Here, one thinks of Walter Benjamin, a dear friend of Adorno, whose suicide by morphine overdose (the precursor to fentanyl) was prompted because he did not live after Auschwitz—he lived during Auschwitz and, it seemed to him, all the future held was Auschwitz. And this, I think, is the great lesson of our age—there is no after Auschwitz. The history of civilization as we know it, as we celebrate it, the history of us, is one unending death march, one unending train ride, one unending Lager, one unending shower. We, the living, the gainfully-employed, the beach-goers, the social workers, the parents taking pets out one last time before bed, we just happen to be on the right side of the barbed wire. Today’s #blessed is yesterday’s #SeigHeil.
But … I don’t know … even with more than 7.6 billion people living on the earth today, we only account for one ten thousandth of the planet’s total biomass. Fungi are taking up way more room than we are (accounting for one fiftieth of all biomass). And they’ve been around for a lot longer than us. The first homo sapiens sapiens appeared about two hundred thousand years ago. The earliest fungus fossil we have found goes back nine hundred million to one billion years. And, compared to bacteria, which go back at least 3.5 billion years, the fungi are just young adults. Which is not to say that things haven’t been killing and dying and accidentally annihilating one another since the beginning, but it is to say that other things go back just as far. Other things run just as deep. Cormac McCarthy got it wrong when he looked at the evening redness in the West—violence is not the bones of the world. It’s just one bone. Maybe a rib. That’s all. Not the whole thing. Not even close. Look at a diatom under a microscope. Look at a dinoflagellate. Look at the formation of dendritic copper crystals. Look at the colours made by cyanobacteria in the hot springs of Ísland. Beauty is there. It always has been. It always will be. And it takes up a lot more space than we do.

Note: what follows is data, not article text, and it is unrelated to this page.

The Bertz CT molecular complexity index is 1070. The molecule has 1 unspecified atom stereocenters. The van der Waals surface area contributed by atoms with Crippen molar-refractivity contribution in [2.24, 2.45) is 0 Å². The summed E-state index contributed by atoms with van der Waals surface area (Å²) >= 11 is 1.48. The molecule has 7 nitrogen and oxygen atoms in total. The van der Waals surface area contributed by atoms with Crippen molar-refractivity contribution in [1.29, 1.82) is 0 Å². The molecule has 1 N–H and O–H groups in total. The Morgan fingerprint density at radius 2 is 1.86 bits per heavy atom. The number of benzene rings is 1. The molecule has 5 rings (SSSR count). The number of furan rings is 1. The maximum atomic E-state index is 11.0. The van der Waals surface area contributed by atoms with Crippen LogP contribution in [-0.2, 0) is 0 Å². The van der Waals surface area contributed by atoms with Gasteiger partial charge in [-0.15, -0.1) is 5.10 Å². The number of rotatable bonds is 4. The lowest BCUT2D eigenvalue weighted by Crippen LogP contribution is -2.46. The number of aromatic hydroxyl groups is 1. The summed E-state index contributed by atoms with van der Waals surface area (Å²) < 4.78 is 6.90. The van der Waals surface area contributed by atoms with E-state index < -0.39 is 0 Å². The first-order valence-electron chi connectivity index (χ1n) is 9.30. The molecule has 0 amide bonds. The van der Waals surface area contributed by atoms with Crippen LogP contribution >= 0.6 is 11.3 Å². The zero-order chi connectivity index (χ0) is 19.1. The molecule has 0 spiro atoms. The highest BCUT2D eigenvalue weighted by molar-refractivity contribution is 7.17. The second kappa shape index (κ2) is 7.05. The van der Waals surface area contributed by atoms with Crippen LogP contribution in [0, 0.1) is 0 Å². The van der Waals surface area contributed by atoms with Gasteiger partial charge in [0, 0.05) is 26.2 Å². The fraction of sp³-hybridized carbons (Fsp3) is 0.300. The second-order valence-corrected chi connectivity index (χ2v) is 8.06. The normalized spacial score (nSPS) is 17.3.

So when my daughter sings (I have to close my eyes when I listen because she’s shy—although that doesn’t stop her from singing in front of her whole school), and when my son gives me a high-five and exclaims, “Let’s go!” when we capture a legendary Pokémon, and when Jessica tilts her head just the way she does so that I can kiss her on the forehead when I welcome her home, and I feel my heart swell within me, I have not forgotten the blood of the young Black man, I have not forgotten the scars of the young White girl, I have not forgotten the collapse of my client, I have not forgotten Auschwitz and all our genocides, but I know that what I witness in my daughter, in my son, in Jessica, is just as old, just as real, and just as strong as every other thing that is and was and will be. Gratitude, too, is one of the bones of the world. It, too, persists.